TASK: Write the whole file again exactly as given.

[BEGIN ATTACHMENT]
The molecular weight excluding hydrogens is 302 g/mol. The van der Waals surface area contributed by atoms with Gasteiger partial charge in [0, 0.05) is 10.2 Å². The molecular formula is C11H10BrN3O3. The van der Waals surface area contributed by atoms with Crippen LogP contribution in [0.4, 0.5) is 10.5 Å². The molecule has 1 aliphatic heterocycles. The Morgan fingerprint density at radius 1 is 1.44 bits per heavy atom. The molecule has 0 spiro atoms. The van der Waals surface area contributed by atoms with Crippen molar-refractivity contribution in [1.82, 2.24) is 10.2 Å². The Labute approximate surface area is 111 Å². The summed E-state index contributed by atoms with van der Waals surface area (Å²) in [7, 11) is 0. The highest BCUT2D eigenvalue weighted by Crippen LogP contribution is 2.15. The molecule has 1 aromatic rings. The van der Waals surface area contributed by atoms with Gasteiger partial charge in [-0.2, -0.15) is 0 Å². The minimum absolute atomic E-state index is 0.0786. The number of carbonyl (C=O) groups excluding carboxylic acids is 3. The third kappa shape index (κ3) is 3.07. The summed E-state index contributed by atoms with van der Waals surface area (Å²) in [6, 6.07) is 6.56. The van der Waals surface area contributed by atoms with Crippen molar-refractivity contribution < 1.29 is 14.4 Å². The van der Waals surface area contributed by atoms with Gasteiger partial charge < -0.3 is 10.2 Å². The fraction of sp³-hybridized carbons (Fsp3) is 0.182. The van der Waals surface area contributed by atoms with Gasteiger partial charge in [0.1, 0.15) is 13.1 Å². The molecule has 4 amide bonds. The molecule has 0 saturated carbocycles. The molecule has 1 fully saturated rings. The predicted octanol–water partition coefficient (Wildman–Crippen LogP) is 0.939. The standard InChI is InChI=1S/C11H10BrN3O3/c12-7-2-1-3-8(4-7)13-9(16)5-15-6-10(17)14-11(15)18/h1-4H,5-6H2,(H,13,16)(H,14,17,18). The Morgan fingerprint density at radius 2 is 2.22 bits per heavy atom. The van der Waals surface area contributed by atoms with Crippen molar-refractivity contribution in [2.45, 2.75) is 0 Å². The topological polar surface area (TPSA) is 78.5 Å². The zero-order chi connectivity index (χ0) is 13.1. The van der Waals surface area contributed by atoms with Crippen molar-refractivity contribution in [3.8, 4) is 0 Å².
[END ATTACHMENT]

The molecular weight excluding hydrogens is 302 g/mol. The van der Waals surface area contributed by atoms with Gasteiger partial charge in [0, 0.05) is 10.2 Å². The molecular formula is C11H10BrN3O3. The van der Waals surface area contributed by atoms with Crippen LogP contribution in [0.4, 0.5) is 10.5 Å². The molecule has 1 aliphatic heterocycles. The Morgan fingerprint density at radius 1 is 1.44 bits per heavy atom. The molecule has 0 spiro atoms. The van der Waals surface area contributed by atoms with Crippen molar-refractivity contribution in [1.82, 2.24) is 10.2 Å². The Labute approximate surface area is 111 Å². The summed E-state index contributed by atoms with van der Waals surface area (Å²) in [7, 11) is 0. The highest BCUT2D eigenvalue weighted by Crippen LogP contribution is 2.15. The molecule has 1 aromatic rings. The van der Waals surface area contributed by atoms with Gasteiger partial charge in [-0.2, -0.15) is 0 Å². The minimum absolute atomic E-state index is 0.0786. The number of carbonyl (C=O) groups excluding carboxylic acids is 3. The third kappa shape index (κ3) is 3.07. The summed E-state index contributed by atoms with van der Waals surface area (Å²) in [6, 6.07) is 6.56. The van der Waals surface area contributed by atoms with Crippen molar-refractivity contribution < 1.29 is 14.4 Å². The van der Waals surface area contributed by atoms with Gasteiger partial charge < -0.3 is 10.2 Å². The fraction of sp³-hybridized carbons (Fsp3) is 0.182. The van der Waals surface area contributed by atoms with Gasteiger partial charge in [0.1, 0.15) is 13.1 Å². The molecule has 4 amide bonds. The molecule has 0 saturated carbocycles. The molecule has 1 fully saturated rings. The predicted octanol–water partition coefficient (Wildman–Crippen LogP) is 0.939. The standard InChI is InChI=1S/C11H10BrN3O3/c12-7-2-1-3-8(4-7)13-9(16)5-15-6-10(17)14-11(15)18/h1-4H,5-6H2,(H,13,16)(H,14,17,18). The Morgan fingerprint density at radius 2 is 2.22 bits per heavy atom. The van der Waals surface area contributed by atoms with Crippen molar-refractivity contribution in [2.45, 2.75) is 0 Å². The topological polar surface area (TPSA) is 78.5 Å². The zero-order chi connectivity index (χ0) is 13.1. The van der Waals surface area contributed by atoms with Crippen molar-refractivity contribution in [3.8, 4) is 0 Å².